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Strong Look at Religion and Love
Michael_Elliott12 September 2012
Day of Wrath (1943)

*** 1/2 (out of 4)

Carl Theodor Dreyer's dark tale about a Reverend (Thorkild Roose) who allows a woman to be burned at the stake for being a witch only to eventually lose his much younger wife (Lisbeth Movin) to his own son (Preben Lerdorff Rye). I've been quite critical of the director with some of his movies and I've always been honest in saying that there's just something about his style that doesn't always work for me but I found DAY OF WRATH to be a completely compelling picture that pretty much grabs you from the start and doesn't let go. I know a lot of people, myself included, has complained about the director's sometimes slow pacing and that slowness is here again but I think it really helps this picture. I really liked the slow start of the picture dealing with the elderly woman who feels that the reverend should spare her life. I thought this led to some interesting situations and in one of the best scenes in the film, the wife questions why or how anyone could be given so much power. I also really enjoyed the middle section of the film dealing with the relationship between the wife and son. At first I was really wondering how on Earth these two could have fallen in love so fast and especially since we didn't see it happen but I think this here pays off towards the end of the picture. The three lead actors all do a terrific job in their part and I was especially impressed with Movin as I found her to be incredibly touching in her role as well as highly seductive. The beautiful cinematography is another major plus for the film and I really loved the use of darkness and shadows. DAY OF WRATH is a very open and honest look at religion and love and I think it ranks as one of the director's best films.
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one of the best films ever made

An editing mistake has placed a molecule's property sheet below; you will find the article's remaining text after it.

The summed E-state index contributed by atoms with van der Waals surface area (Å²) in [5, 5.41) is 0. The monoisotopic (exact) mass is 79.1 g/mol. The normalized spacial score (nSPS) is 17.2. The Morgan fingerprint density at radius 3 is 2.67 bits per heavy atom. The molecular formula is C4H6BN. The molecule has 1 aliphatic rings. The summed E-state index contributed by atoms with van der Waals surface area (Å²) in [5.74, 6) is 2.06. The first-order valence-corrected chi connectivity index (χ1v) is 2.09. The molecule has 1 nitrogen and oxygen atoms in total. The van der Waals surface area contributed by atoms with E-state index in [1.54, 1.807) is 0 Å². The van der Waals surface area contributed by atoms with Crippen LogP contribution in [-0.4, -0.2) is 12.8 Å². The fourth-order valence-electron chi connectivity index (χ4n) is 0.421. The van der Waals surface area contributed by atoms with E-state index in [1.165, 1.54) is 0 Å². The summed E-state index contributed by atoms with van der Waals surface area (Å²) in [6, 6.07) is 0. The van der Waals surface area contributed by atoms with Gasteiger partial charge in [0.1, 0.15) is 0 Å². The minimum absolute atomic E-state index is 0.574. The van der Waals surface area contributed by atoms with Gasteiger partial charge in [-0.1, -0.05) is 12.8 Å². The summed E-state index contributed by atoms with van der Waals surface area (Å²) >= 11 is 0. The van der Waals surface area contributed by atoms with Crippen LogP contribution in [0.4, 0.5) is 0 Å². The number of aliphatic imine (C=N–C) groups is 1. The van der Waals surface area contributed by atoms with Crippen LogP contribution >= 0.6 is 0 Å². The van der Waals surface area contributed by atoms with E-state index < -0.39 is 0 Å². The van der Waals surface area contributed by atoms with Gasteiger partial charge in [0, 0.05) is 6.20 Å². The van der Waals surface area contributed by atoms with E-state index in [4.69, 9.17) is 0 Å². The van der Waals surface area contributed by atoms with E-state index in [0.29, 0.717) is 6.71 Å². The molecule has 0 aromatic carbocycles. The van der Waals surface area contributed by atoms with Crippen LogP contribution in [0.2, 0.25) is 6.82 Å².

ToddZimmerman727 September 2002
Day of Wrath has got to be one of the best movies ever made. It's beautiful to look at, great intriguing witch-hunting story, the filmmaking is impeccable, and it's just plain awesome. It's too bad that not many people know about this little diamond.
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A powerful story of love and belief.
The_Void10 February 2005
Although I'm certainly not religious myself, I do find the subject of religion to be fascinating, yet whenever I see a film about religion, especially old black and white subtitled ones, it tends to be a very torrid viewing for me. This was certainly the case with Ingmar Bergman's 'Winter Light', but not the case with this film; which is actually very good. I went into it with the wrong expectations because my television guide had touted it as a film about witch hunt; which although they feature in the film, that's not what it's about. The film is about loss of faith, and having to choose between what you believe and the people you love. We follow a pastor who has indicted a woman for witchcraft and later has her burnt at the stake. Around the same time, his son has returned and he has inadvertently fallen in love with his father's wife, a woman who is his junior. Much like his earlier 'Passion of the Joan of Ark', Danish genius Carl Theodor Dreyer has created a film rich with religious tones that includes themes of witchcraft and the power of belief. The lighting and way that the atmosphere is built in the film is superb, and it's obvious that a master technician made the film. However, much like Passion of Joan of Ark, and his 1932 film, Vampyr, this film also comes across as being cold - which can make it difficult to like if, like me, you value the story and characters over technical prowess and potent themes. Day of Wrath is certainly not a film for everyone, and people that dislike thought provoking, yet completely style-less pieces of art should steer clear. For everyone else, however, this is most definitely worth a watch.